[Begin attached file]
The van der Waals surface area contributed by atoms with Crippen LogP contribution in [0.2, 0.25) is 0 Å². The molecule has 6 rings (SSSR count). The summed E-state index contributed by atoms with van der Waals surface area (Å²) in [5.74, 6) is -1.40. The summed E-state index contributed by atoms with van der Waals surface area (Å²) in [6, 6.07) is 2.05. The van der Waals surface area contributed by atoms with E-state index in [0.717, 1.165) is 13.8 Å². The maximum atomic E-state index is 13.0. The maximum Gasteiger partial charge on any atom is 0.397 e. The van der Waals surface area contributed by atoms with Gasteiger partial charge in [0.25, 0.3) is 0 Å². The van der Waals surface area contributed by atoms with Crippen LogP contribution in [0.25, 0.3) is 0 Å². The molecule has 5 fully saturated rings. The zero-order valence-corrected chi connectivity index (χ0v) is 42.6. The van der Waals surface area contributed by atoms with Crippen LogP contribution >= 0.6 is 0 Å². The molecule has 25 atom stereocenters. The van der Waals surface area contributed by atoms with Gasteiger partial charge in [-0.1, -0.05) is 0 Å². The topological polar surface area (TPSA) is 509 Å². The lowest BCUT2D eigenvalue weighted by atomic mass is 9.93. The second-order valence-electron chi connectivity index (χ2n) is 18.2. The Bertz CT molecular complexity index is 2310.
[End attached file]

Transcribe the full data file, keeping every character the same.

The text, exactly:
The van der Waals surface area contributed by atoms with Crippen LogP contribution in [0.2, 0.25) is 0 Å². The molecule has 6 rings (SSSR count). The summed E-state index contributed by atoms with van der Waals surface area (Å²) in [5.74, 6) is -1.40. The summed E-state index contributed by atoms with van der Waals surface area (Å²) in [6, 6.07) is 2.05. The van der Waals surface area contributed by atoms with E-state index in [0.717, 1.165) is 13.8 Å². The maximum atomic E-state index is 13.0. The maximum Gasteiger partial charge on any atom is 0.397 e. The van der Waals surface area contributed by atoms with Gasteiger partial charge in [0.25, 0.3) is 0 Å². The van der Waals surface area contributed by atoms with Crippen LogP contribution in [0.25, 0.3) is 0 Å². The molecule has 5 fully saturated rings. The zero-order valence-corrected chi connectivity index (χ0v) is 42.6. The van der Waals surface area contributed by atoms with Crippen LogP contribution >= 0.6 is 0 Å². The molecule has 25 atom stereocenters. The van der Waals surface area contributed by atoms with Gasteiger partial charge in [-0.1, -0.05) is 0 Å². The topological polar surface area (TPSA) is 509 Å². The lowest BCUT2D eigenvalue weighted by atomic mass is 9.93. The second-order valence-electron chi connectivity index (χ2n) is 18.2. The Bertz CT molecular complexity index is 2310.